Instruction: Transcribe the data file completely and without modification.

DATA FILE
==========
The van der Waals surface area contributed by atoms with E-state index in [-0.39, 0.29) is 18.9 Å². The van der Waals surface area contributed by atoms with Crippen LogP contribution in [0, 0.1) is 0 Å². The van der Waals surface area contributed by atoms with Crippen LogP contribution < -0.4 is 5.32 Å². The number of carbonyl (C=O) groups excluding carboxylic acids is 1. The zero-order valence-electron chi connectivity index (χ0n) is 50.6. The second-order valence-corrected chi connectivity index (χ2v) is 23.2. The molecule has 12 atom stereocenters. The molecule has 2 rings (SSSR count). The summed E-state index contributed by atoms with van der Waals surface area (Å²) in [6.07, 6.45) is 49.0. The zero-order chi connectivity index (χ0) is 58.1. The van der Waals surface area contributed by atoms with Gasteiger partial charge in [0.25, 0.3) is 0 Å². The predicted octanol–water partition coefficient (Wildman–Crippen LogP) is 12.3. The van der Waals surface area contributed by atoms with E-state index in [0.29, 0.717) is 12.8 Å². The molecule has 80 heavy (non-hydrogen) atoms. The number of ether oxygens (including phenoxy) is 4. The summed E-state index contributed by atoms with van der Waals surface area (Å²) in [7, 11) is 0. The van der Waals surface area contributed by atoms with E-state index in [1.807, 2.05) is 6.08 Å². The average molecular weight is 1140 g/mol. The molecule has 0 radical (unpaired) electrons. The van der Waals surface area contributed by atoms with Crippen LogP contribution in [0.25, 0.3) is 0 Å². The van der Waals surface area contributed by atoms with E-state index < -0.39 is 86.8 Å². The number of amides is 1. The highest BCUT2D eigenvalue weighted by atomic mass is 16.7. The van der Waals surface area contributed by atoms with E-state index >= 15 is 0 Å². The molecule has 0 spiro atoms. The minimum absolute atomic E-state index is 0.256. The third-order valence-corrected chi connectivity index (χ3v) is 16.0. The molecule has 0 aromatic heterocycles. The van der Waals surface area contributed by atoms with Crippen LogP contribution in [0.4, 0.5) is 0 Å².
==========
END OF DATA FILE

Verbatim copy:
The van der Waals surface area contributed by atoms with E-state index in [-0.39, 0.29) is 18.9 Å². The van der Waals surface area contributed by atoms with Crippen LogP contribution in [0, 0.1) is 0 Å². The van der Waals surface area contributed by atoms with Crippen LogP contribution < -0.4 is 5.32 Å². The number of carbonyl (C=O) groups excluding carboxylic acids is 1. The zero-order valence-electron chi connectivity index (χ0n) is 50.6. The second-order valence-corrected chi connectivity index (χ2v) is 23.2. The molecule has 12 atom stereocenters. The molecule has 2 rings (SSSR count). The summed E-state index contributed by atoms with van der Waals surface area (Å²) in [6.07, 6.45) is 49.0. The zero-order chi connectivity index (χ0) is 58.1. The van der Waals surface area contributed by atoms with Gasteiger partial charge in [0.25, 0.3) is 0 Å². The predicted octanol–water partition coefficient (Wildman–Crippen LogP) is 12.3. The van der Waals surface area contributed by atoms with E-state index in [0.29, 0.717) is 12.8 Å². The molecule has 80 heavy (non-hydrogen) atoms. The number of ether oxygens (including phenoxy) is 4. The summed E-state index contributed by atoms with van der Waals surface area (Å²) in [7, 11) is 0. The van der Waals surface area contributed by atoms with E-state index in [1.807, 2.05) is 6.08 Å². The average molecular weight is 1140 g/mol. The molecule has 0 radical (unpaired) electrons. The van der Waals surface area contributed by atoms with Crippen LogP contribution in [0.25, 0.3) is 0 Å². The van der Waals surface area contributed by atoms with E-state index < -0.39 is 86.8 Å². The number of amides is 1. The highest BCUT2D eigenvalue weighted by atomic mass is 16.7. The van der Waals surface area contributed by atoms with E-state index >= 15 is 0 Å². The molecule has 0 spiro atoms. The minimum absolute atomic E-state index is 0.256. The third-order valence-corrected chi connectivity index (χ3v) is 16.0. The molecule has 0 aromatic heterocycles. The van der Waals surface area contributed by atoms with Crippen LogP contribution in [0.4, 0.5) is 0 Å².